Tips for Decorating a Condo
The standards for space use are quite different between urban and suburban areas. In other words condos (flats, apartments, etc) tend to have smaller square footage to work with. I started my career in big cities in America and Europe, having to learn how to fight for every square inch (or every square centimeter ) to give comfort, beauty, drama or serenity to each space. On this post, I will be sharing with you some important guidelines to make your Condo spaces more comfortable, livable, beautiful and efficient ones. Enjoy!
• Built-ins will be your best friends in a condo. They are an exceptional means of increasing storage and shelving that can be decorative and functional at the same time. Keep it simple; appliqués and overly detailed elements can make built-ins look too heavy. Ideally, built-ins should be addressed by the buyer, rather than looking to the builder to include them during construction. Designing your own built-ins to fit your needs can assure functionality and beauty. Some examples: linen cabinets that fit behind a door and home office built-ins that house the TV, computer, printers, book shelves and decorative accessories.
• Paint colors should be in a unified palette. When you use a single color for walls in the living room/dining room, for example, you “expand” the spatial perception of the rooms. This doesn’t mean you cannot have an accent wall; sometimes it’s perfect to define a space.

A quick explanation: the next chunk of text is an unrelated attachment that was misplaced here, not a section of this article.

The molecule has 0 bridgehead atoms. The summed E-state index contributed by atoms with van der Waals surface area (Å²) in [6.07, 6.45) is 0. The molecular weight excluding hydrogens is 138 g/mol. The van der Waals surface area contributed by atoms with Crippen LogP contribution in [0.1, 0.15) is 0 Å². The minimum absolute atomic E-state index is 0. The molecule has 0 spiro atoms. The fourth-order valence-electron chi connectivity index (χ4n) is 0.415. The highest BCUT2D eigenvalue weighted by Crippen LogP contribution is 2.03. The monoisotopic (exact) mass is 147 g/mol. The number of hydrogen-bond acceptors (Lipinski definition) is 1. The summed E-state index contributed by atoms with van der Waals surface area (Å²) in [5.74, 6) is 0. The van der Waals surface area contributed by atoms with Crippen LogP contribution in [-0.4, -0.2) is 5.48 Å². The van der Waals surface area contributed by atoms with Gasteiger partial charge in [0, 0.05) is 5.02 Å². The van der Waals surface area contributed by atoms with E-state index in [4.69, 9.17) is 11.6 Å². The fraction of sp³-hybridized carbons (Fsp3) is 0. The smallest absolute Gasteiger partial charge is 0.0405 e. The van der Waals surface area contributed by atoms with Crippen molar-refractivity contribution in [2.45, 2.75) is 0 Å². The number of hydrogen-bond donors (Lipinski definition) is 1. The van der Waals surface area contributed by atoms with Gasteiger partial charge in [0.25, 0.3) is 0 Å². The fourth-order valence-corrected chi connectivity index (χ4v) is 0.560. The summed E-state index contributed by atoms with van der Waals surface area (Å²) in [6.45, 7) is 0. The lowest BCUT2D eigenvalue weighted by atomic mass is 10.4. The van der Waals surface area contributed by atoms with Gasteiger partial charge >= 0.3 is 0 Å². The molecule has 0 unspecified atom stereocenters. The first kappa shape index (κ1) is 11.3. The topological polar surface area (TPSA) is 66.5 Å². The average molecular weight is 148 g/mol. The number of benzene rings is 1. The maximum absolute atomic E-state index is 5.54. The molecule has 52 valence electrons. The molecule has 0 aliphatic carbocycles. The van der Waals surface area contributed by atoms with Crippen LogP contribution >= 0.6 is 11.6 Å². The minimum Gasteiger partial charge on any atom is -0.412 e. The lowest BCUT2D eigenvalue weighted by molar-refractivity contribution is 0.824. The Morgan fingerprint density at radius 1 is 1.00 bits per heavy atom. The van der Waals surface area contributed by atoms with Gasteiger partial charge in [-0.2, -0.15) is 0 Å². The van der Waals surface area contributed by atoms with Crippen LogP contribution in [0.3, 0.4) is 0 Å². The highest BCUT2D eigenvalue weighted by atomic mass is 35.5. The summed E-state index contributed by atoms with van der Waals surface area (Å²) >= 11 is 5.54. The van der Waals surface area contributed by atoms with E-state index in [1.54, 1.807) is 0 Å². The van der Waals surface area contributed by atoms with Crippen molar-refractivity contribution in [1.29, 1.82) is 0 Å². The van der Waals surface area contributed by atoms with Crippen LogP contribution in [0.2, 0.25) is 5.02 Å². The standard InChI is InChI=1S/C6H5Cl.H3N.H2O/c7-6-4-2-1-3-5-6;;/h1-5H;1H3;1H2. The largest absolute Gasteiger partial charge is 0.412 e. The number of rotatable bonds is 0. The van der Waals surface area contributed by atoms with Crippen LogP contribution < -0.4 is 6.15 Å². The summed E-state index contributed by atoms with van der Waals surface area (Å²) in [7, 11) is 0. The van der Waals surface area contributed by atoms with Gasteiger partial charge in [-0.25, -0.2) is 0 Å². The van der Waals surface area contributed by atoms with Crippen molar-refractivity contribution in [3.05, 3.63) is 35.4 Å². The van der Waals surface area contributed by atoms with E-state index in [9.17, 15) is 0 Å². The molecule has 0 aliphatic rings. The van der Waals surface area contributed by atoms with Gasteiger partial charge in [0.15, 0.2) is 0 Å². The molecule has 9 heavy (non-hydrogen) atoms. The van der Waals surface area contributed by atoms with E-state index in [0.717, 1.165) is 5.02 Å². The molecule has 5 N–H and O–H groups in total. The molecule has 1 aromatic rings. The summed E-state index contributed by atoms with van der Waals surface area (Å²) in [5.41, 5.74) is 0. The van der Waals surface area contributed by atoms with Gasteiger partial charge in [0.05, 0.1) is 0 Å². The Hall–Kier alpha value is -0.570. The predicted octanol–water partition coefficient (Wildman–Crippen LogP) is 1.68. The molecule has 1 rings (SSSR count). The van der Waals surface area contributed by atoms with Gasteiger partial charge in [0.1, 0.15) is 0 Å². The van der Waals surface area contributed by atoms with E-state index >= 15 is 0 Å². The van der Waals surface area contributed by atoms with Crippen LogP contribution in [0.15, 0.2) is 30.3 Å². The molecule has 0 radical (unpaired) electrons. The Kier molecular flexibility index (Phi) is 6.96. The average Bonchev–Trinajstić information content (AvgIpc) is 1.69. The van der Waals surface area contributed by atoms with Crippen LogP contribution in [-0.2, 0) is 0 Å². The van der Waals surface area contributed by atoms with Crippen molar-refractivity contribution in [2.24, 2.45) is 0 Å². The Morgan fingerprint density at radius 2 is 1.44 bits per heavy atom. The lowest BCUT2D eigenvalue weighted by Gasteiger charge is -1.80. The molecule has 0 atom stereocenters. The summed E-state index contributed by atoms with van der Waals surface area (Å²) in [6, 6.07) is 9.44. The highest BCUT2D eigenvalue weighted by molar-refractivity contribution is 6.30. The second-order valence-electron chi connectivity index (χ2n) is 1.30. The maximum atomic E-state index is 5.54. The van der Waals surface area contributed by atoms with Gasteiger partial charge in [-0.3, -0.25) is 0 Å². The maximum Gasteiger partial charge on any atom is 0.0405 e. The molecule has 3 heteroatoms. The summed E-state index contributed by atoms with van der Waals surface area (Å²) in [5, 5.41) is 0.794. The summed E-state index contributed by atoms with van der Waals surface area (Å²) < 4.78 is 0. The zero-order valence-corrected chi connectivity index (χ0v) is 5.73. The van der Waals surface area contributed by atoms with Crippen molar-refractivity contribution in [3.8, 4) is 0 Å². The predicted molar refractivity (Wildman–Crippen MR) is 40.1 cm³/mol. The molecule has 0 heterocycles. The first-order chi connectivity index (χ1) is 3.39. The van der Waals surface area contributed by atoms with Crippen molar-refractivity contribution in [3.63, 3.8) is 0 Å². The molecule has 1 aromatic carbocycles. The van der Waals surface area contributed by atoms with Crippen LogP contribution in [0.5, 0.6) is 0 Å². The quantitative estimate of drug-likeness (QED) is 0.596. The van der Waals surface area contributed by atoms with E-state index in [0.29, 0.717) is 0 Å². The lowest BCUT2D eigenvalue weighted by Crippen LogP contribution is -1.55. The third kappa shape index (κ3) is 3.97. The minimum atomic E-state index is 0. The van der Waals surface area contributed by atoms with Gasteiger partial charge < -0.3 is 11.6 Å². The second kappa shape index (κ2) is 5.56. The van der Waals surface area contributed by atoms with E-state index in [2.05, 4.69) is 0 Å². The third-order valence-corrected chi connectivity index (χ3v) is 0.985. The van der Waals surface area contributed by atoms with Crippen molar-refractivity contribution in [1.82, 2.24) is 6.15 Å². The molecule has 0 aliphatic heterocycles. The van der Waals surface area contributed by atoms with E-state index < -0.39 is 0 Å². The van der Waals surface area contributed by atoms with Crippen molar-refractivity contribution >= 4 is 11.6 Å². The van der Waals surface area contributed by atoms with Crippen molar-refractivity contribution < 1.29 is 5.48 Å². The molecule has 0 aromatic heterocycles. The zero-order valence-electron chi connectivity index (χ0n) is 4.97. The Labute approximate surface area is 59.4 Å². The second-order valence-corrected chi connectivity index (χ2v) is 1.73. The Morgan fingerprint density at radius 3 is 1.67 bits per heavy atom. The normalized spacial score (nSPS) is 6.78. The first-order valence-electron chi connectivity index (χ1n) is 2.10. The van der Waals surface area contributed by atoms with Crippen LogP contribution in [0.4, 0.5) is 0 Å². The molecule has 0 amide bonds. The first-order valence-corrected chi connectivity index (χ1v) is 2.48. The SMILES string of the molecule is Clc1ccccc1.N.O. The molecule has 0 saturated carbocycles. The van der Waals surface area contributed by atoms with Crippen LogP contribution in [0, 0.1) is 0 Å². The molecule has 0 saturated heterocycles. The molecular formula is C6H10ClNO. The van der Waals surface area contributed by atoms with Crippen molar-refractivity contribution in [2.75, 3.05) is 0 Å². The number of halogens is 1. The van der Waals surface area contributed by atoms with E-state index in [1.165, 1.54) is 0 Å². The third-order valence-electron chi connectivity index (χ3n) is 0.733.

• Because rooms will be smaller, paint doors, trims, built-ins and closet doors in the same color as the walls. That way, your eyes will be drawn to furnishings and fabrics instead of the numerous cutouts and openings in the space.
• Keep the color contrast between walls and ceilings to a minimum; that will make people less aware of generally lower heights.
• Heavy and overly decorated chandeliers, pendants and wall sconces are not as suitable in condos as larger spaces. They can look overwhelming and out of scale. Choose clean-lined and more understated sources of light.
• Don’t get rid of everything from your previous home. Rescue pieces that are well proportioned to their new spaces. Heirlooms and antiques can become focal points in specific rooms.
• With art, address scale first. You want to make sure that your furnishings will serve as an “anchor” for your artwork. It’s fine to use art as a focal point; just make sure a piece doesn’t completely overwhelm its surroundings.
• Mirrors are a consideration, particularly floor-to-ceiling mirrors. They expand your perception of the size of a room. Place them in foyers, dining rooms, bedrooms (the headboard wall preferably) and don’t be afraid to back furniture against them. You’ll be surprised how dramatic a console or a chair can become. Or, try anchoring a framed painting against a mirror. It will look like the art is floating.
• When in comes to condo window coverings, less is more. Stay away from overly detailed rods and finials and heavy swags. Few condos have the scale to accommodate such treatments. Keep fabrics un-patterned and stay close to your wall color. If you must use a pattern, go ahead and make a statement but keep everything else in the room close to monochromatic.